Just because Albert Einstein said that the faster-than-light travel is impossible isn't any reason to stop trying for it, a number of Star Trek-loving theoretical physicists have declared. To achieve the starship Enterprise's fabled warp speed, they propose simply bending the rules of physics a bit. The speed-of-light speed limit, they argue,
only applies within space-time (the continuum of three dimensions of space plus one of time that we live in). While any given object can't travel faster than light speed within space-time, theory holds, perhaps space-time itself could travel. "The idea is that you take a chunk of space-time and move it," said Marc Millis, former head of NASA's Breakthrough Propulsion Physics Project. "The vehicle inside that bubble thinks that it's not moving at all. It's the space-time that's moving" [SPACE.com].
But how do you move a bubble of space time around the universe? For an answer, researchers Gerald Cleaver expands on a theory first proposed in 1994 by Mexican physicist, Michael Alcubierre. It might be possible
to expand space behind a vehicle, say the Enterprise, and shrink space in front of it, thereby creating a bubble that could move through Einstein's space-time fabric at speeds much greater than the speed of light.... Cleaver, who earned his doctorate at the California Institute of Technology, in the heart of surfing country, likens it to "surfing a wave" [ABC News].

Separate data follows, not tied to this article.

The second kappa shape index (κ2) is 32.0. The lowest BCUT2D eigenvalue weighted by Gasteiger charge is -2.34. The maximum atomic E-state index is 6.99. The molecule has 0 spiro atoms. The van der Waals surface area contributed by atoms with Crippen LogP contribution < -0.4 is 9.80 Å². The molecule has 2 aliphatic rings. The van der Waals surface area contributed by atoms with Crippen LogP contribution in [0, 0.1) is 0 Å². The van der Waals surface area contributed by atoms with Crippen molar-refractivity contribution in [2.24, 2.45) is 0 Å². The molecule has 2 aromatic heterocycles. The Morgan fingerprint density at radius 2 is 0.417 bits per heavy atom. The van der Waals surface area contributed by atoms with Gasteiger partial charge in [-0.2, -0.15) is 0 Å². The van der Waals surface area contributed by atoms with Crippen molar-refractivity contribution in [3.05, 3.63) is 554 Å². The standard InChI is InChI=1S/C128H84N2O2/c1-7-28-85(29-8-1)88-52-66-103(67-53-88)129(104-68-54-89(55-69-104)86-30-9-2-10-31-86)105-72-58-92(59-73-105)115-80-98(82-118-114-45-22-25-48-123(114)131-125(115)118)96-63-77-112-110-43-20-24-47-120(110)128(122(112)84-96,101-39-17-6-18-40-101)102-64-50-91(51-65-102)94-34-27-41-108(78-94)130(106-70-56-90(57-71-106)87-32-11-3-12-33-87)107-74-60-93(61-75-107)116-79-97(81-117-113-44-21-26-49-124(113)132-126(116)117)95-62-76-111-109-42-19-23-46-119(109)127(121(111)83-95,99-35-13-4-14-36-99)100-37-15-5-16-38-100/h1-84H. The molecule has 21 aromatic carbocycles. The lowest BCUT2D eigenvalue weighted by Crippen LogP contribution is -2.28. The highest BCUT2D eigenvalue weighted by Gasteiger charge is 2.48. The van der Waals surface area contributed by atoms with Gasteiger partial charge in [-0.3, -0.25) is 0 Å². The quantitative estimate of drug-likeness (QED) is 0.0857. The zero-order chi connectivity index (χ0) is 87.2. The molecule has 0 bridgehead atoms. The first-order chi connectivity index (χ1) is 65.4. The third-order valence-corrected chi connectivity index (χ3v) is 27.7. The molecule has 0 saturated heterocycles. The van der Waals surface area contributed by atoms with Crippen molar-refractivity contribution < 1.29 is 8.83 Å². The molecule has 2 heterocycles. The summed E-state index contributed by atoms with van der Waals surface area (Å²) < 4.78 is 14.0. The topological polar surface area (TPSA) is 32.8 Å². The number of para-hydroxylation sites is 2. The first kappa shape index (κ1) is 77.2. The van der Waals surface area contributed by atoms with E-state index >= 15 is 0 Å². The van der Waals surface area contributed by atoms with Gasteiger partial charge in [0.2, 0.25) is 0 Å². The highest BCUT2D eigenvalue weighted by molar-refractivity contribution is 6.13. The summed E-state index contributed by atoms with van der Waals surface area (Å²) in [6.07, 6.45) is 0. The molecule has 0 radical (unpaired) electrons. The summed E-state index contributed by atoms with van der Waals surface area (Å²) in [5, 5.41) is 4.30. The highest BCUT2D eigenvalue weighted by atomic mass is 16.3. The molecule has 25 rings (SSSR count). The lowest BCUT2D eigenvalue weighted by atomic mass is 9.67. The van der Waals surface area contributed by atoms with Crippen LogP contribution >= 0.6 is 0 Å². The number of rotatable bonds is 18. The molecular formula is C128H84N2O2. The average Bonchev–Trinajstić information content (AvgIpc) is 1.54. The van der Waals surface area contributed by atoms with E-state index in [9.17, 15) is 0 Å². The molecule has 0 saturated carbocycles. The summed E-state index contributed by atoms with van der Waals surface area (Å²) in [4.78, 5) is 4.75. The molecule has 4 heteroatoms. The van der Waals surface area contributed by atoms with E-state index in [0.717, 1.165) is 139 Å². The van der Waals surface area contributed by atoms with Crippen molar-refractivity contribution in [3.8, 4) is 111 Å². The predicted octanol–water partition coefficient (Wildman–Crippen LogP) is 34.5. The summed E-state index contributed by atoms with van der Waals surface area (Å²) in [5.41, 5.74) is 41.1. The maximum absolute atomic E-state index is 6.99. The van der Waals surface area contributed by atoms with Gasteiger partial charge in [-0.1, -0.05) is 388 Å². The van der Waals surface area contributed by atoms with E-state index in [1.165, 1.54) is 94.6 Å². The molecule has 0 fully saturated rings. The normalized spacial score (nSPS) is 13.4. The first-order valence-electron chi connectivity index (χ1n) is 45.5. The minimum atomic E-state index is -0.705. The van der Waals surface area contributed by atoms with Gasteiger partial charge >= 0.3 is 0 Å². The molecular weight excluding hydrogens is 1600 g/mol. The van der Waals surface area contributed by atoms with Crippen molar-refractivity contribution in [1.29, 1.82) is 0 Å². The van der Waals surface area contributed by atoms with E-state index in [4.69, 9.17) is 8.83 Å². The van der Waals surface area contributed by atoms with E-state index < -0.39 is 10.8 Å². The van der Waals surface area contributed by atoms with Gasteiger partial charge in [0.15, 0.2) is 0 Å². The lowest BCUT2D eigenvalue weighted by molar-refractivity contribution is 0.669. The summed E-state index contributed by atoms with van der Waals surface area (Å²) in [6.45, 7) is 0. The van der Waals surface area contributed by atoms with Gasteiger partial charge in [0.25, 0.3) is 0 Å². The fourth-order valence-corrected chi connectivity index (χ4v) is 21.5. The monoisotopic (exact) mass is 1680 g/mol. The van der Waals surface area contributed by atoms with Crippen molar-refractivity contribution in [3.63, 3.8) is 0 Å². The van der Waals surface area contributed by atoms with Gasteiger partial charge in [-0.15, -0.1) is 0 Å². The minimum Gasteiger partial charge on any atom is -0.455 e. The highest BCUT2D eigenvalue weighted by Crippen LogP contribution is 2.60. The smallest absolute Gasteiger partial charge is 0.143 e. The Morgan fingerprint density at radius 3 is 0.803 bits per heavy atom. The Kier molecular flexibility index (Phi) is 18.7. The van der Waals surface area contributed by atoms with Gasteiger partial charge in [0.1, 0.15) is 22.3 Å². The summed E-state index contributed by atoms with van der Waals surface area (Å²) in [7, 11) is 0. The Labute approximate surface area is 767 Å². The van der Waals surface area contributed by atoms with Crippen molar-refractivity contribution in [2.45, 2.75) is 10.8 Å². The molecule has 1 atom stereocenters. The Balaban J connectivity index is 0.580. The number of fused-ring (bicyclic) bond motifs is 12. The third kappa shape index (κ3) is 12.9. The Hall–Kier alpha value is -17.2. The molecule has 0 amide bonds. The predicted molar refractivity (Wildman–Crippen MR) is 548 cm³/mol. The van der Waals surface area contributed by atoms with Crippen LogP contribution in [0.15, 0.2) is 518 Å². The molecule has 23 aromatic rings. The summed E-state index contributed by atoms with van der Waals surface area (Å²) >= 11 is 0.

The bubble, Cleaver says, could theoretically be created by manipulating dark energy, which was thought to play a role in the accelerating expansion of the universe. Says Cleaver:
"In modern string theory, dark energy [also called the cosmological constant] is the energy stored in empty space, where pairs of matter and anti-matter particles are spontaneously created and annihilated.... When the cosmological constant is positive, dark energy is literally pushing space itself apart. When it is negative, then space is contracting. So by arranging the cosmological constant to be positive behind the ship and negative in front of the ship, it should be possible to travel distances that would ordinarily need faster-than-light speeds, even though the ship itself does not exceed the speed of light" [EETimes].
Got all that? Oh yes, and this may all be happening in the 11th dimension. And it would take a bit of an energy surge to get the space-time bubble going. Cleaver estimates
that the amount of energy needed to influence the extra dimensions is equivalent to the entire mass of Jupiter being converted into energy. "That is an enormous amount of energy," Cleaver said. "We are still a very long ways off before we could create something to harness that type of energy" [Photonics Online].
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